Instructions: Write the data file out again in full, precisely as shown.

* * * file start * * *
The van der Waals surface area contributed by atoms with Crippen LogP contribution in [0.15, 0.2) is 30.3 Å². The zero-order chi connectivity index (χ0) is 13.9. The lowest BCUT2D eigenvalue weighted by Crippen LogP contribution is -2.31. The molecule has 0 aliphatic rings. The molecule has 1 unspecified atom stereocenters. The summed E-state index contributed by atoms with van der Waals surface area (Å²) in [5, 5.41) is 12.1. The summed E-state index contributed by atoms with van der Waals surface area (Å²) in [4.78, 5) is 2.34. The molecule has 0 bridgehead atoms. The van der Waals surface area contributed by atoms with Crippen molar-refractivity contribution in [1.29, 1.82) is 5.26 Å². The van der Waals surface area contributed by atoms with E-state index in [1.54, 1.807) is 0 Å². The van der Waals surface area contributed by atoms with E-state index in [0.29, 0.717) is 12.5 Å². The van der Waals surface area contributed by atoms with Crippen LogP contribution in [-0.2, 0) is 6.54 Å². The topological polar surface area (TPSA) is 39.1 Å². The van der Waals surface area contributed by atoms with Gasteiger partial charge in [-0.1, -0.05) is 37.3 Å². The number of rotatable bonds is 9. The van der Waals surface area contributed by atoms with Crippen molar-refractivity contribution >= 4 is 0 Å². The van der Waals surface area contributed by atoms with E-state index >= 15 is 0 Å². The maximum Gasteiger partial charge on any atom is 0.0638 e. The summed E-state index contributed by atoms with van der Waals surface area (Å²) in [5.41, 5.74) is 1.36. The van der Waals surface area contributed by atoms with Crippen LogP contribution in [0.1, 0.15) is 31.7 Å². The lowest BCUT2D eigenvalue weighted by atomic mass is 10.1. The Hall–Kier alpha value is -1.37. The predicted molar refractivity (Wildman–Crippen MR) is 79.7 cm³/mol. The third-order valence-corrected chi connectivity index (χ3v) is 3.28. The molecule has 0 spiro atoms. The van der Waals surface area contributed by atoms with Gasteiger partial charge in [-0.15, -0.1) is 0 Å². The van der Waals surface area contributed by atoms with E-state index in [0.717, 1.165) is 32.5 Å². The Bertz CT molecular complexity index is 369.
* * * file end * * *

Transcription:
The van der Waals surface area contributed by atoms with Crippen LogP contribution in [0.15, 0.2) is 30.3 Å². The zero-order chi connectivity index (χ0) is 13.9. The lowest BCUT2D eigenvalue weighted by Crippen LogP contribution is -2.31. The molecule has 0 aliphatic rings. The molecule has 1 unspecified atom stereocenters. The summed E-state index contributed by atoms with van der Waals surface area (Å²) in [5, 5.41) is 12.1. The summed E-state index contributed by atoms with van der Waals surface area (Å²) in [4.78, 5) is 2.34. The molecule has 0 bridgehead atoms. The van der Waals surface area contributed by atoms with Crippen molar-refractivity contribution in [1.29, 1.82) is 5.26 Å². The van der Waals surface area contributed by atoms with E-state index in [1.54, 1.807) is 0 Å². The van der Waals surface area contributed by atoms with E-state index in [0.29, 0.717) is 12.5 Å². The van der Waals surface area contributed by atoms with Crippen LogP contribution in [-0.2, 0) is 6.54 Å². The topological polar surface area (TPSA) is 39.1 Å². The van der Waals surface area contributed by atoms with Gasteiger partial charge in [-0.1, -0.05) is 37.3 Å². The number of rotatable bonds is 9. The van der Waals surface area contributed by atoms with Crippen molar-refractivity contribution >= 4 is 0 Å². The van der Waals surface area contributed by atoms with E-state index >= 15 is 0 Å². The maximum Gasteiger partial charge on any atom is 0.0638 e. The summed E-state index contributed by atoms with van der Waals surface area (Å²) in [5.41, 5.74) is 1.36. The van der Waals surface area contributed by atoms with Crippen LogP contribution in [0.1, 0.15) is 31.7 Å². The lowest BCUT2D eigenvalue weighted by atomic mass is 10.1. The Hall–Kier alpha value is -1.37. The predicted molar refractivity (Wildman–Crippen MR) is 79.7 cm³/mol. The third-order valence-corrected chi connectivity index (χ3v) is 3.28. The molecule has 0 spiro atoms. The van der Waals surface area contributed by atoms with Gasteiger partial charge in [-0.15, -0.1) is 0 Å². The van der Waals surface area contributed by atoms with E-state index in [0.717, 1.165) is 32.5 Å². The Bertz CT molecular complexity index is 369.